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Lacrosse Pilot Program in Youth Justice



Through a partnership between Queensland Government’s West Moreton Youth Detention Centre (WMYDC), Lacrosse Australia, The National Indigenous Sports Foundation (NISF), and Confederation of Australian Sport (CAS) a pilot lacrosse program was run with young people at WMYDC. The program worked to increase sport access among young people in detention, introduce youth to a new sport, recognize cultural connections through sport, and work with youth in identifying and practicing valuable life skills through sport participation. Damien Orr, Growth Coordinator for Lacrosse Australia shared, “Lacrosse Australia is proud to have played a key role in this groundbreaking partnership, working alongside NISF, CAS, and the West Moreton Youth Detention Centre to introduce lacrosse to young people in detention. Through the power of sport, we are not only providing access to a new activity but also fostering cultural connections and empowering these youth with valuable life skills. This initiative sets a shining example of how sports organizations can collaborate to create positive change in both youth justice and community settings.”


Building off of Lacrosse Australia’s introductory lacrosse curriculum, QuickStix, NISF provided guidance and revisions to the curriculum to integrate culturally-informed principles and support greater inclusivity of First Nations young people in the program. Among other aspects, this included discussing the origin of lacrosse and its creation by First Nations communities in North America. Reflecting on NISF’s involvement in the partnership, Wayne Coolwell, Co-Chair of the Foundation said, “The NISF has been established for the benefit of First Nations communities in Australia, and one of our priorities is social justice and restorative justice through sport and recreation. This program worked to support and progress towards that goal. Lacrosse is a traditional game and a great teaching tool, NISF promotes this project 100%.”


The program ran over 9 sessions with young men and women at the centre. Reflecting on their experiences in the program young people at WMYDC said, “The most important thing I learned when doing Lacrosse is that communication and working with your team is everything. The thing I liked best was that I got out of my comfort zone and tried something new.” The sessions were facilitated by a visiting university professor, Kalyn McDonough, and a local Queensland lacrosse administrator and coach, Cassandra-Jayne (CJ) Reiske, with enthusiastic support from centre administration and staff as well as funding support from CAS and Lacrosse Australia. McDonough shared, “It was an incredible experience getting to work with the young people at WMYDC. They jumped right in to learn a new sport, were engaged, supportive of one another and the coaches and staff, and gave us some really exciting feedback about how much they enjoyed the program as well as what we can improve to make it better- which we always appreciate. I think one aspect of the program I found particularly special was seeing WMYDC staff participate in the lacrosse activities and utilize that opportunity to build rapport and have productive conversations with young people, whether it be about a life skill we were discussing, highlighting a success they had, or helping them work through a challenge. I think that can lay a critical framework to support the work they do every day.” Reiske has previously run QuickStix programming with youth in school settings, but this was her first time running it in a detention centre. She shared her experience stating, “I had a fantastic time coaching the participants at WMYDC, it was great to see the effort put in and see the smiles on their faces. I really enjoyed the excitement from participants when we arrived and seeing the turn around on some persons when they went from not wanting to engage to giving lacrosse a go and then all of a sudden running around, passing and working together with their teammates to score goals. The sense of achievement seemed as though, for a moment, they forgot where they were and just got to be sportspeople playing a game and having fun.” Thanks to equipment donations from Lacrosse Australia, the young people and staff at WMYDC will have the opportunity to continue to play, with the support of on-going training.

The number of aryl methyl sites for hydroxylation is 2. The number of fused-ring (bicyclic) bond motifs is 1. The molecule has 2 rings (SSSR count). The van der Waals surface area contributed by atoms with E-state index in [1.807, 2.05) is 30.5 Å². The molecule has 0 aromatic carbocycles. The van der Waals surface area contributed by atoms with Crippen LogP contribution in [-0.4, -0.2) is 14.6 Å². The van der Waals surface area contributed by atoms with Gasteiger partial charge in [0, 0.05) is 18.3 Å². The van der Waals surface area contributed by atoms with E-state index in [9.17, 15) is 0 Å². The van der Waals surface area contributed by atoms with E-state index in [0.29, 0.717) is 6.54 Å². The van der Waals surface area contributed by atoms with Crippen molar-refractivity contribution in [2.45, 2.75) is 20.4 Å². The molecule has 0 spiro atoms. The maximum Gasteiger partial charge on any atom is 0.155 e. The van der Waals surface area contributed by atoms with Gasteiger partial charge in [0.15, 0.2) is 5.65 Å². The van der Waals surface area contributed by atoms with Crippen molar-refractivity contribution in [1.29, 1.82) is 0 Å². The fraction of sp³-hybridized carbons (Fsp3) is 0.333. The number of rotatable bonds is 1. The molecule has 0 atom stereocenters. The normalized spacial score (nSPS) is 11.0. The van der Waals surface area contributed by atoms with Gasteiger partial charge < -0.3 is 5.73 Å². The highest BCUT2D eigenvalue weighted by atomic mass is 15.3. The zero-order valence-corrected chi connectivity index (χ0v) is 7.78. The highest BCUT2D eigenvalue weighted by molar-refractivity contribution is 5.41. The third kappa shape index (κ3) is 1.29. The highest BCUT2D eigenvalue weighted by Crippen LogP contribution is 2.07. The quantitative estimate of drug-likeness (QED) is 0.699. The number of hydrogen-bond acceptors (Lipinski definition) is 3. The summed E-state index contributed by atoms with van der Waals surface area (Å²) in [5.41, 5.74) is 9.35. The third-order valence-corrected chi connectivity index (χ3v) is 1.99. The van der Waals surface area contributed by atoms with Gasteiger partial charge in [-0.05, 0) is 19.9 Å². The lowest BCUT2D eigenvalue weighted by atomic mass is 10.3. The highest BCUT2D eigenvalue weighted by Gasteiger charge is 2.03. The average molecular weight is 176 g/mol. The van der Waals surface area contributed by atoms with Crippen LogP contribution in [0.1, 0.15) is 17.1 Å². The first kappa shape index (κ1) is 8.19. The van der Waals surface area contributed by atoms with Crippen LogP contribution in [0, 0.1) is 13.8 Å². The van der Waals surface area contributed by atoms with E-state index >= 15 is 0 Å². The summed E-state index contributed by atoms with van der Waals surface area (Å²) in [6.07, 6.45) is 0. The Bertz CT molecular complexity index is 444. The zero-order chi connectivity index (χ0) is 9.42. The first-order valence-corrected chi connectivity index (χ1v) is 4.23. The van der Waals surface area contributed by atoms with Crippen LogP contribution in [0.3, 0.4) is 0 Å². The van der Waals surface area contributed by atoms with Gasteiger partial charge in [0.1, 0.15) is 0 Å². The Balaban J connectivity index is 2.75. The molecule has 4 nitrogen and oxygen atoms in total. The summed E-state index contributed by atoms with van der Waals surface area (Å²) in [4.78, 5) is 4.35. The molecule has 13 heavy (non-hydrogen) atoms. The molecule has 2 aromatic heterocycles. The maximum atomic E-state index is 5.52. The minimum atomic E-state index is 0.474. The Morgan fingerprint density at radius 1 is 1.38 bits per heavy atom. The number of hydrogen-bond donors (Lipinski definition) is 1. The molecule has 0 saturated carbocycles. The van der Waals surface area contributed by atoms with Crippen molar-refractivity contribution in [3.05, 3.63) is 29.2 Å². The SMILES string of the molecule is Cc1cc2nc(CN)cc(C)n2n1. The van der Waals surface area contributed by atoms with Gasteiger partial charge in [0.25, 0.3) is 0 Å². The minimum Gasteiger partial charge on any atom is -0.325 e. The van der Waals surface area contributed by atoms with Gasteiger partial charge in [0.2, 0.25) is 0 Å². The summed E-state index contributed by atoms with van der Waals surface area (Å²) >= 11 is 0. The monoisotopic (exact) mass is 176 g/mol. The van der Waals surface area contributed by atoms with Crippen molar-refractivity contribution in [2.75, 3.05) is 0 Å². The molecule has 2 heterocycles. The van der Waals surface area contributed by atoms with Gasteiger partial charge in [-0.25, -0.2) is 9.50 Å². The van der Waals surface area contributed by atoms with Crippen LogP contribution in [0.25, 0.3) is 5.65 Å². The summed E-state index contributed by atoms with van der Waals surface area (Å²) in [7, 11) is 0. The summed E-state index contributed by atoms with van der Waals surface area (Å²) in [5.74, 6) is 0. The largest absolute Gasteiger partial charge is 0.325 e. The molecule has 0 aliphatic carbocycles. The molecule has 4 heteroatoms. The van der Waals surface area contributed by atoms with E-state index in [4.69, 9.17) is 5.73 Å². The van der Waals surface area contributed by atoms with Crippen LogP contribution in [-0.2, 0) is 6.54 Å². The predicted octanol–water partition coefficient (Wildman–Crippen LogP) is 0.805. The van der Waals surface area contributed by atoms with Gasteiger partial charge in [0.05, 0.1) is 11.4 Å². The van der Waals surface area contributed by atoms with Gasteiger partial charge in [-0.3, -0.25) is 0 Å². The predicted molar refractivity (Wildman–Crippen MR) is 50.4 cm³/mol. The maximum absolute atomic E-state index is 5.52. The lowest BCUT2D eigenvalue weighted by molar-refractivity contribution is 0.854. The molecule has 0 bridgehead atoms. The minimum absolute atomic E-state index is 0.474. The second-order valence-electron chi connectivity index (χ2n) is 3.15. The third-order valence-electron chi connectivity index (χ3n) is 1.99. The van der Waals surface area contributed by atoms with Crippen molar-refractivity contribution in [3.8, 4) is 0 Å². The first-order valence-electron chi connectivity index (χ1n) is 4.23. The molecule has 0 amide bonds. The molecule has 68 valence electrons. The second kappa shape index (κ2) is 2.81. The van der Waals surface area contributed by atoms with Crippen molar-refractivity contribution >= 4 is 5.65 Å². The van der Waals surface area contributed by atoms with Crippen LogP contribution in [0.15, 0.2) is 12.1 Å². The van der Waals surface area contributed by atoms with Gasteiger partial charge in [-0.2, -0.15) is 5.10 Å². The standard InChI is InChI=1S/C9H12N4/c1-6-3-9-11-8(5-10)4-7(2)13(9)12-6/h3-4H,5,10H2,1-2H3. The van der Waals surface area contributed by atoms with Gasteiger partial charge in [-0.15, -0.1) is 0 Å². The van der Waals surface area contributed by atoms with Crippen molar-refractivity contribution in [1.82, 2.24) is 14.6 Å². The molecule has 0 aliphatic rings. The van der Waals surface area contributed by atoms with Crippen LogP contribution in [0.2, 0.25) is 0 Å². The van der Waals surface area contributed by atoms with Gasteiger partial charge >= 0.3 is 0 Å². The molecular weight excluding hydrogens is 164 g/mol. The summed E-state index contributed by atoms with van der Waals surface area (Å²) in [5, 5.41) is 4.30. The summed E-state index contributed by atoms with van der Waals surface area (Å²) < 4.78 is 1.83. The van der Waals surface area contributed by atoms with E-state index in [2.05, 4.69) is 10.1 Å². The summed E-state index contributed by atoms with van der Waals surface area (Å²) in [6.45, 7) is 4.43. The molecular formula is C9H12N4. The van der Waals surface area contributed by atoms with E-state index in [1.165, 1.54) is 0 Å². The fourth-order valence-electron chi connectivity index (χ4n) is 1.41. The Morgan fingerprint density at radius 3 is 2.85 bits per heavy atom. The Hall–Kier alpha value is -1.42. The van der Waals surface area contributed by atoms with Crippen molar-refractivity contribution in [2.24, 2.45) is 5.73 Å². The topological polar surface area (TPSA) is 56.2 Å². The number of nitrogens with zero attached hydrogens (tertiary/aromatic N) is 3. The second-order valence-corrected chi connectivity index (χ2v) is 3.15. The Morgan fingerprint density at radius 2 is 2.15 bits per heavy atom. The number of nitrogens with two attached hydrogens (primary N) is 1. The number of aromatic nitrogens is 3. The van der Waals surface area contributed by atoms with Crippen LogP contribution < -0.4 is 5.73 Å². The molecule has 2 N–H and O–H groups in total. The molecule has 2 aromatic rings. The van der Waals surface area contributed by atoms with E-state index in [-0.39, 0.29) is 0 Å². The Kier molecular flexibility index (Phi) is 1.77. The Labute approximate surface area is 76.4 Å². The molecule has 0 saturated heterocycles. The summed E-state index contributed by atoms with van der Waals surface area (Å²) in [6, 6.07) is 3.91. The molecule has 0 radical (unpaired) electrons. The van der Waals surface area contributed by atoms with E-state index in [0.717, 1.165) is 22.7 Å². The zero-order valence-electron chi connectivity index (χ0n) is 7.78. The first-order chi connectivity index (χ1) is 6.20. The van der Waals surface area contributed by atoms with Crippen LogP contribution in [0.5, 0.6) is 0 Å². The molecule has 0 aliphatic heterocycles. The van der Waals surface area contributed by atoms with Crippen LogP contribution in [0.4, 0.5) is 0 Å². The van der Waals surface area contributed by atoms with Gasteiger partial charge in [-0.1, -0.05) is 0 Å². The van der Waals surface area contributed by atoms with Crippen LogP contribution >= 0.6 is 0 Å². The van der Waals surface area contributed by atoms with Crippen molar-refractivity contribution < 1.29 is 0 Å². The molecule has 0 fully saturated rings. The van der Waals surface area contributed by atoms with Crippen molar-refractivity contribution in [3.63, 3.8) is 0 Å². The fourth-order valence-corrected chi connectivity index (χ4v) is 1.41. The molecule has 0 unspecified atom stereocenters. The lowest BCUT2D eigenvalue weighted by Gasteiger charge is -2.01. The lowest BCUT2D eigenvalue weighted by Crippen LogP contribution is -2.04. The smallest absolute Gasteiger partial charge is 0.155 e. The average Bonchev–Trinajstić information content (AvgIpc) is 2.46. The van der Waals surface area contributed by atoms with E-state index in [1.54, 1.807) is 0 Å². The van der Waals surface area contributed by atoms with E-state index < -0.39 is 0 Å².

The collaboration of NISF, CAS, and Lacrosse Australia is one of the first of its kind, and can be used as a model for working towards culturally-informed programming among other national sporting bodies and help to inform future work in both youth justice and community youth sport settings. A practitioner manual outlining the logistics of the program is in development, if you are interested in receiving a copy please contact mcdonoughk2@vcu.edu. Please visit Lacrosse Australia, NISF, or CAS websites to learn more about their current work and potential partnership opportunities.


A special thank you to the young people at WMYDC; Cecilia Stevens, Faith Dutton, Kate Bjur and the staff of West Moreton Youth Detention Centre; Wayne Coolwell and the National Indigenous Sports Foundation; Rob Bradley and the Confederation of Australian Sport; Damien Orr and Lacrosse Australia; CJ Reiske of Queensland Lacrosse as well as the Australian-American Fulbright Commission, the Kinghorn Foundation, and the Lois Roth Foundation for their support of Coach McDonough’s time.


For more information please contact:

Kalyn McDonough, PhD, MSW

Assistant Professor

Center for Sport Leadership

Virginia Commonwealth University

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